The law provides for a compensation of 20 days per year worked for those dismissed, the same as the labor regulations provide for objective dismissal, although nothing prevents the courts from declaring the existence of a fraud in the temporary employment relationship and that has been resolved inappropriately, which would raise them to 45 days per year for the periods before March 2012 and 33 for the periods after.

“The city council cannot make a secretary permanent who has been there for twenty years, but if the State fires him the city council has to compensate him. These compensations are going to be a ruin for many municipalities. We would have to ask for a loan,” says Del Castillo.

“We are talking about small town councils, with very fair financing. If you have to pay compensation, you are left economically incapacitated, unable to even pay for the electricity supply. In our case, the compensation would be practically like the annual budget“notes Morera.

“How is someone who has been there for so many years going to be left without a place?”

Uncertainty also affects the interim workers, who have often developed roots in the town, or towns, where they work.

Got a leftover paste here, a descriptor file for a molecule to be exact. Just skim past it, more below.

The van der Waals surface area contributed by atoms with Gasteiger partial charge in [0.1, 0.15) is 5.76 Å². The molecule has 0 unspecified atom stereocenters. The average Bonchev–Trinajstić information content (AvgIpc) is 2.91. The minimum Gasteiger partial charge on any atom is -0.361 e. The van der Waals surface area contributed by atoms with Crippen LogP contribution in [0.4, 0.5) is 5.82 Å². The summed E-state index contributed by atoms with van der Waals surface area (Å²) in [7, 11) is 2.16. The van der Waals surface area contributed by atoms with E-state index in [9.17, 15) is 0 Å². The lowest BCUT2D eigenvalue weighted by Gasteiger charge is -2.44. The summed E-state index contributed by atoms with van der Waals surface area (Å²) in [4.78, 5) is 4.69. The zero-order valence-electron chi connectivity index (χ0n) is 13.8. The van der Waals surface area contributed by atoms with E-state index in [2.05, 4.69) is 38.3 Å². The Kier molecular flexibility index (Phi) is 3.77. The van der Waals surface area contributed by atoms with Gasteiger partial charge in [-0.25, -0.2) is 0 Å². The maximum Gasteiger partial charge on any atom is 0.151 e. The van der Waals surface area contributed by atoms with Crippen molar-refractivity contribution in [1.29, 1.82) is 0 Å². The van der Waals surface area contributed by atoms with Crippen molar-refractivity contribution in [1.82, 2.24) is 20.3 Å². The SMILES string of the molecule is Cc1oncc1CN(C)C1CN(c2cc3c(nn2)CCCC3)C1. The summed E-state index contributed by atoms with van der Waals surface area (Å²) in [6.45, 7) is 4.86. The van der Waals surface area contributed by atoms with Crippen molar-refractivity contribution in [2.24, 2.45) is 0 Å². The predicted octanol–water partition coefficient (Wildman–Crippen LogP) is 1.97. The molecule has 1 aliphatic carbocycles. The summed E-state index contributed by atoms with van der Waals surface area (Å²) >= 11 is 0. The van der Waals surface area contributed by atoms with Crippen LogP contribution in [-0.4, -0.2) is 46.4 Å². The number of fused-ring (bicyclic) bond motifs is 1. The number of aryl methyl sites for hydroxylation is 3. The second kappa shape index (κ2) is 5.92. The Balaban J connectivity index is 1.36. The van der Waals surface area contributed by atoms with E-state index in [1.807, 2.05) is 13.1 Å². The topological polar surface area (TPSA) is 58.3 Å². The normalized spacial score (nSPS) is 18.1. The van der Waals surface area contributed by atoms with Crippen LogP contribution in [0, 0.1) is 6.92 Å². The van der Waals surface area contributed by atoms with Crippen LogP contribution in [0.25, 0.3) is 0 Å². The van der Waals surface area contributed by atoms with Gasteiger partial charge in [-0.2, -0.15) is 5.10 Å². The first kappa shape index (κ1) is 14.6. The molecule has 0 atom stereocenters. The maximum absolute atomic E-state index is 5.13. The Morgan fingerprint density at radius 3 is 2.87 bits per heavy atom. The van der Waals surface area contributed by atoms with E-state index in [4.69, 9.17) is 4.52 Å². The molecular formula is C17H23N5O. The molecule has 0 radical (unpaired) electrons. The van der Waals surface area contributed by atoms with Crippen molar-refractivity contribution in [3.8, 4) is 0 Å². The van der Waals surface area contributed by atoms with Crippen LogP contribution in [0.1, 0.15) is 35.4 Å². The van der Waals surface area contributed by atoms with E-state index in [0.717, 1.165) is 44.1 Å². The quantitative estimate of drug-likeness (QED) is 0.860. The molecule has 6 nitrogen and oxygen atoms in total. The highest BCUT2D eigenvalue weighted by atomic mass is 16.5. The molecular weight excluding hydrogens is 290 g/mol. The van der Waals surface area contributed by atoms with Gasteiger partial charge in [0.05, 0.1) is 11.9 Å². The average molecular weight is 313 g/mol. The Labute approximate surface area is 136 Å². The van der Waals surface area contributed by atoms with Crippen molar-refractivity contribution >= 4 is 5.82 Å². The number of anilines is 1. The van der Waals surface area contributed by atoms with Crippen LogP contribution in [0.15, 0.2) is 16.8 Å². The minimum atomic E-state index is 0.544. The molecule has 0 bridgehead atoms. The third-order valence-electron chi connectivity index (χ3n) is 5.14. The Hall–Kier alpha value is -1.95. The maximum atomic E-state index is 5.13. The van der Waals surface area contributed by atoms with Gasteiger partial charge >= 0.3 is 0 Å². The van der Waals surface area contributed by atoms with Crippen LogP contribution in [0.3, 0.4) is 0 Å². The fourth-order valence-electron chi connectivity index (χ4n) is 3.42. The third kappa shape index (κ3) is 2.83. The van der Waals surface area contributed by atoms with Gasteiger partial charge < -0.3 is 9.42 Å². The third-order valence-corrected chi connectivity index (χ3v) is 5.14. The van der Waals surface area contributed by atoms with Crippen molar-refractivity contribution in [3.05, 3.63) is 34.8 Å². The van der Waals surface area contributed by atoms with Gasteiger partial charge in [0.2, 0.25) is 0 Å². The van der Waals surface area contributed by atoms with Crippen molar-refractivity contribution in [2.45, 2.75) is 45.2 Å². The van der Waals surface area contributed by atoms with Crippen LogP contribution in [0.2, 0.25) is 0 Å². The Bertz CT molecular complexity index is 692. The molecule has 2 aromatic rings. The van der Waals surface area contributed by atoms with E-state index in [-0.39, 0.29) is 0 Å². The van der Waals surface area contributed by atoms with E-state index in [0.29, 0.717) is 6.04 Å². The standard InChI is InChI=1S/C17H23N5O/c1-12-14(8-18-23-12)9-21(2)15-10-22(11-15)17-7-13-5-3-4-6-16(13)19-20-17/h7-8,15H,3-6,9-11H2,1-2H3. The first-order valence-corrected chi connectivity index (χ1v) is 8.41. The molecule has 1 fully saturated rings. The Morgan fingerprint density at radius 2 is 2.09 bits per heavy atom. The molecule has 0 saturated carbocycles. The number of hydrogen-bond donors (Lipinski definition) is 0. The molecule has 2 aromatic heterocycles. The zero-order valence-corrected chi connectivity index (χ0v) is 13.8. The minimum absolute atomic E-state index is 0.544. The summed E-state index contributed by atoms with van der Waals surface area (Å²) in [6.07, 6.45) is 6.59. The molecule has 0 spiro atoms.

“We have anxiety situations. When you have been in a place for twenty years, you have your house, your family. We have not sought this situation of abuse of temporality.and we have an occupation that prevents us from preparing an opposition,” explains the president of Ansiti.

The Supreme Court has endorsed the stabilization process of the interim secretaries on two occasions

“What happens to those who do not enter that 593-seat bag? “Are you going to go to a bag again?” she asks.

Until now, the Supreme has endorsed the stabilization process of the interim secretaries on two occasions by rejecting both appeals against its call presented by Cosital (Official College of Secretaries, Auditors and Treasurers of Local Administration) and by Aspital (Professional Association of Secretaries Auditors and Treasurers of Local Administration), although it has another on the table that requests its cancellation for not having reserved places for people with disabilities.

“As Someone who has been there for so many years is going to be left without a place. and that he has done a lot of courses?”, he asks the mayor of Taragudo, who warns of the consequences that this process can have in small municipalities.

“This is what the city councils are doing,” he says. “They are going to be destroyed.” They do not realize that it is the municipalities that support the population. And then they talk about keeping the towns alive…”

Sources from the FEMP (Spanish Federation of Municipalities and Provinces) declined to comment on the stabilization process because the institution was in the midst of a reorganization process after the last municipal elections.